‘Germ trap’ could save us from flu virus
A remarkable new technology developed by Manchester biochemists has found a way to restrict the spread of flu.
The scientists at biotech company Virustatic and The University of Manchester have developed a fabric coating which isolates viruses responsible for seasonal and pandemic influenza.
According to the team, the ‘germ trap’ has a capture rate for the virus - which affects millions of people across the world, sometimes severely- of greater than 99%.
The germ trap - which can be added to filters in masks or air filtration systems - is completely harmless and cheap to produce.
The initial research was carried out by The University of Manchester’s Professor Sabine Flitsch, who has been working with company since 2010 with EPRSC funding.
Inventor Paul Hope, who is Virustatic’s Technical Director, said: “We’re very excited about this technology, which could have an important impact on some of society’s greatest challenges.
“It’s a whole new preventative approach to disease and if implemented could be transformative."
“We’re now at the stage where we’re looking for strategic partners to take this technology forwards in terms of developing new products.”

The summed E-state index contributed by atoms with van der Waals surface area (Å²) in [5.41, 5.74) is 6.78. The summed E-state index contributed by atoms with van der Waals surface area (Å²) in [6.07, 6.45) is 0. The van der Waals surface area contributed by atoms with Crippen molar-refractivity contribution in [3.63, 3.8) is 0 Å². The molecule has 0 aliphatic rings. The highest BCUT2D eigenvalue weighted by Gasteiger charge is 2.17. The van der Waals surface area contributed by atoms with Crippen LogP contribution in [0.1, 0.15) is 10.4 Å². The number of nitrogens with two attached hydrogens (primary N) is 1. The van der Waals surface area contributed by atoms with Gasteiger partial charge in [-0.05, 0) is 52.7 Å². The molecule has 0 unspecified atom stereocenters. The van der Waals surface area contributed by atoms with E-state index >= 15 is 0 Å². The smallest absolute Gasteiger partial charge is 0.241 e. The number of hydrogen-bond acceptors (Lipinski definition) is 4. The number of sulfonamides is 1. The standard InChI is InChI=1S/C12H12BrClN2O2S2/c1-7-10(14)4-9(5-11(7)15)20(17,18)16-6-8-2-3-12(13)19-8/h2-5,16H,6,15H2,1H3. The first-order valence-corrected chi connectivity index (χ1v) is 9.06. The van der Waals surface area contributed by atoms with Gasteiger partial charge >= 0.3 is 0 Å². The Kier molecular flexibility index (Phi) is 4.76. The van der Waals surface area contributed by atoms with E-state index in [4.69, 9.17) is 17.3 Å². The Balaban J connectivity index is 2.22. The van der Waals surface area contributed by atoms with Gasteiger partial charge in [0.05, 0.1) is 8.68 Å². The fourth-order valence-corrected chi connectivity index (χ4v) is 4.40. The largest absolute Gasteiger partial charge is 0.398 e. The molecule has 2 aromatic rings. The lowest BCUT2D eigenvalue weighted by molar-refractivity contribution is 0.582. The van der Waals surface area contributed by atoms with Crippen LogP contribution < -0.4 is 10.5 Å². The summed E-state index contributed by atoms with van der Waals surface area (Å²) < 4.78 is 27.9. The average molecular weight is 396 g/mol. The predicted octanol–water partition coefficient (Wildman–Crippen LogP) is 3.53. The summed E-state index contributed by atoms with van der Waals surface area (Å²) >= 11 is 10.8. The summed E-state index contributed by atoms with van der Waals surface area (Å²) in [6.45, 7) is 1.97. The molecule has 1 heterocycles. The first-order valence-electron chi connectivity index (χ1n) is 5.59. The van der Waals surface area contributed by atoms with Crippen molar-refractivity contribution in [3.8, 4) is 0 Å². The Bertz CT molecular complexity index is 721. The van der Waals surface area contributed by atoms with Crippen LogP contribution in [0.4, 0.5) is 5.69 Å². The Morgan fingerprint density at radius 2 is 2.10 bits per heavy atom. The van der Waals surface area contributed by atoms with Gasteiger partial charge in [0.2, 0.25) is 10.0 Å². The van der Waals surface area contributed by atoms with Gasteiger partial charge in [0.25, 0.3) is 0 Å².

Scientists have struggled to find a way to anchor proteins to utilize their properties.
This has been an exciting collaboration with Virustatic, and our research does indeed show that this technology can slow the spread of flu viruses. We hope that eventually, we’ll be able tackle all pathogens by using this technology. So watch this space
But now the team have discovered a way to apply one to different substrates such as cotton and other materials.
The team identified specific glycoproteins that have carbohydrates attached to its surface which are configured to mimic the carbohydrate structures on the surface of the cells in the human oesophagus and nasal passages.
The team at Manchester tested different materials to fix the glycoprotein to substrates, initially using activated carbon cloth, then using cheaper, simpler materials such as cotton.
The anchored and stabilised protein can capture over 99% of flu viruses that come into contact with it. And according to the team, the technology is cheap and easy to produce
Dr Ian Rowles, from The University of Manchester, is EPSRC funded Knowledge Transfer Fellow for the project.
He said: “This has been an exciting collaboration with Virustatic, and our research does indeed show that this technology can slow the spread of flu viruses.
“We hope that eventually, we’ll be able tackle all pathogens by using this technology. So watch this space.”
And they are aiming to further develop the technology so it can capture other potentially deadly pathogens such as Middle East Respiratory Syndrome (MERS) and Severe acute respiratory syndrome (SARS) .
The technology, they say, could, also for the first time produce blood filter membranes that could remove these viruses before they can cause damage.
Paul Hope added: “There is a body of research that identifies blood borne viruses that can cross the placenta causing damage to the foetal neural system.
“There are a number of research papers that show cross placenta infection may be responsible for schizophrenia and autism."